Science fiction writers have always speculated about the future -- sometimes they are quite accurate (Jules Verne predicted live newscasts, space travel, and the Internet in the 19th century) and other times not so much (flying cars haven't taken off yet). Authors typically set their science fiction stories well into the future, so they can get in a few good years of sales before the future becomes the present and their works begin to look naïve and obsolete. Far-future settings also allow an author to solicit a greater suspension of disbelief from the reader -- sure, warp drives and holodecks sound fanciful, but who's to say what wonders may be common in 400 years? However, occasionally authors will accept the difficult challenge of setting their stories in a near-future world similar to our own, where predictions about technological advancement must be grounded in reality and "science as magic" hand waving is not tolerated. It is these stories, when written by authors with expertise in the subject matter and the willingness to conduct research, that provide invaluable inspiration to those of us in the business of turning imagination into reality.
Vernor Vinge's Rainbows End and Charles Stross's Halting State are two recent books that do an excellent job of illuminating possible future paths of software technology. Both books are written by authors who are experienced in the art of software (Vinge is a computer scientist, and Stross is a recovering programmer), and both books express a very specific vision of the next steps in software based on current technology and well understood trends. These books describe a future where ubiquitous computing has become a reality. Computers have mostly disappeared into the woodwork, keyboards and mice have given way to gestures, and users live in an information-rich augmented reality world where electronic eyewear overlays data onto everyday scenes in useful, and sometimes not so useful, ways.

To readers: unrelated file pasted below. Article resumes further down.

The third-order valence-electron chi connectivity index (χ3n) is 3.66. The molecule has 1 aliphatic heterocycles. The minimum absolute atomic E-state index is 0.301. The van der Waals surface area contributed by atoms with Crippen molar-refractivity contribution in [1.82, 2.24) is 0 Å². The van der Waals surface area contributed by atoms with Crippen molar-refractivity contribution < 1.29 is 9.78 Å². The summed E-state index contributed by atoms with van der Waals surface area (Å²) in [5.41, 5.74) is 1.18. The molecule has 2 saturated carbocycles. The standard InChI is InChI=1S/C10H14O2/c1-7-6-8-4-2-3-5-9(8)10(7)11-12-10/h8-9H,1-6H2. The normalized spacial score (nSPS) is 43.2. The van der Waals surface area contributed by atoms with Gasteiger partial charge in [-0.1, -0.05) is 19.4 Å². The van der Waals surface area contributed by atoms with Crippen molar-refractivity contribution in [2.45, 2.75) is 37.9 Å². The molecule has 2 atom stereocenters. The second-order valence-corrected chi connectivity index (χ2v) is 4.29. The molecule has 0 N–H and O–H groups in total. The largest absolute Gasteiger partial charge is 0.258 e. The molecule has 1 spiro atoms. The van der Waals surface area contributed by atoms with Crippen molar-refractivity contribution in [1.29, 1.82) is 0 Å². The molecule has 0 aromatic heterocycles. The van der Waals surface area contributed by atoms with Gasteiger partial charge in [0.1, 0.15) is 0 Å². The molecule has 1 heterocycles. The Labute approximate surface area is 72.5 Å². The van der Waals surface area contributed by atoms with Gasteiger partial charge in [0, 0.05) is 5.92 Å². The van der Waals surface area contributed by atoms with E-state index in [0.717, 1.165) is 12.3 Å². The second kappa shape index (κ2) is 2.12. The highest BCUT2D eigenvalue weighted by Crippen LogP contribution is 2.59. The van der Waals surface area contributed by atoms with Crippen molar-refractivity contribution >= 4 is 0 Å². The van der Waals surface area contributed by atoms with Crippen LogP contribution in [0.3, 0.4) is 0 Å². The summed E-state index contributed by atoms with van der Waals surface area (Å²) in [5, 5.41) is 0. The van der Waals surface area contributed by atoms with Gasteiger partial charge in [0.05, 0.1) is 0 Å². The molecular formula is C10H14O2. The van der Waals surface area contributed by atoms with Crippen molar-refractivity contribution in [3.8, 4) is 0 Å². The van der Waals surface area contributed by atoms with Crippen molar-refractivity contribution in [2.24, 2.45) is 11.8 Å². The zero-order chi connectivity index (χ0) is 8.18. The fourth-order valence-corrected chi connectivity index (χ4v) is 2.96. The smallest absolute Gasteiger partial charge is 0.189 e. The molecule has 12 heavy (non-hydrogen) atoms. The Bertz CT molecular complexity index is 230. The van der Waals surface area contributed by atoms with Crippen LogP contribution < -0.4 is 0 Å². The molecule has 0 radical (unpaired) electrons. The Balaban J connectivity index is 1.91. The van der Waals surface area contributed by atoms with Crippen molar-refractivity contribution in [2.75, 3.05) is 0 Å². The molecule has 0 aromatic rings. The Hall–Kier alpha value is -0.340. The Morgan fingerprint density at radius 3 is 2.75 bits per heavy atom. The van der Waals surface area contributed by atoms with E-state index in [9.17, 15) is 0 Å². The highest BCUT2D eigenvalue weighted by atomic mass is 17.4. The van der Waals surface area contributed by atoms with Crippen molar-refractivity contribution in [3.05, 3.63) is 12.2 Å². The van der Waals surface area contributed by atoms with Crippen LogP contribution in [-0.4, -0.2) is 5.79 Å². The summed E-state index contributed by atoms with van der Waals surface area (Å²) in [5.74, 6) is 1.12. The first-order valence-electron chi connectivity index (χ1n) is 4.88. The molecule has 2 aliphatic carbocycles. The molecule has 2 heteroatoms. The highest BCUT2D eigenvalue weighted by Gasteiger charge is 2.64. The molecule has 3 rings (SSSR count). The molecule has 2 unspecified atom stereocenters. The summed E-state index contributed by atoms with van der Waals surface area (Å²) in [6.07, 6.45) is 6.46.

Rainbows End is set in the year 2025, and is told from the perspective of a recently cured Alzheimer's survivor who must come to terms with the changes in the world around him, while unknowingly becoming involved in an international conspiracy. The common operating systems and user interfaces of today, such as Microsoft Windows, are no longer commercially viable (except as legacy interfaces for old people) and have been replaced with a product called Epiphany which ties the new technologies together. Computer hardware is sown into the fabric of clothes, and the display device of choice is a pair of electronically enhanced contact lenses. As far as the story goes, I don't think this is Vinge's best work, and I found the bits about the life-extended elderly being "retrained" for new jobs alongside high school students to be somewhat hokey. However, for idea-obsessed readers, the incredible detail given to technological speculation makes up for the weak story, and I can't resist a book whose most clever chapter has one of the best titles ever: "How-to-Survive-the-Next-Thirty-Minutes.pdf". If you want a taste of Vinge's writing with a better story line, I'd recommend the excellent Marooned in Realtime.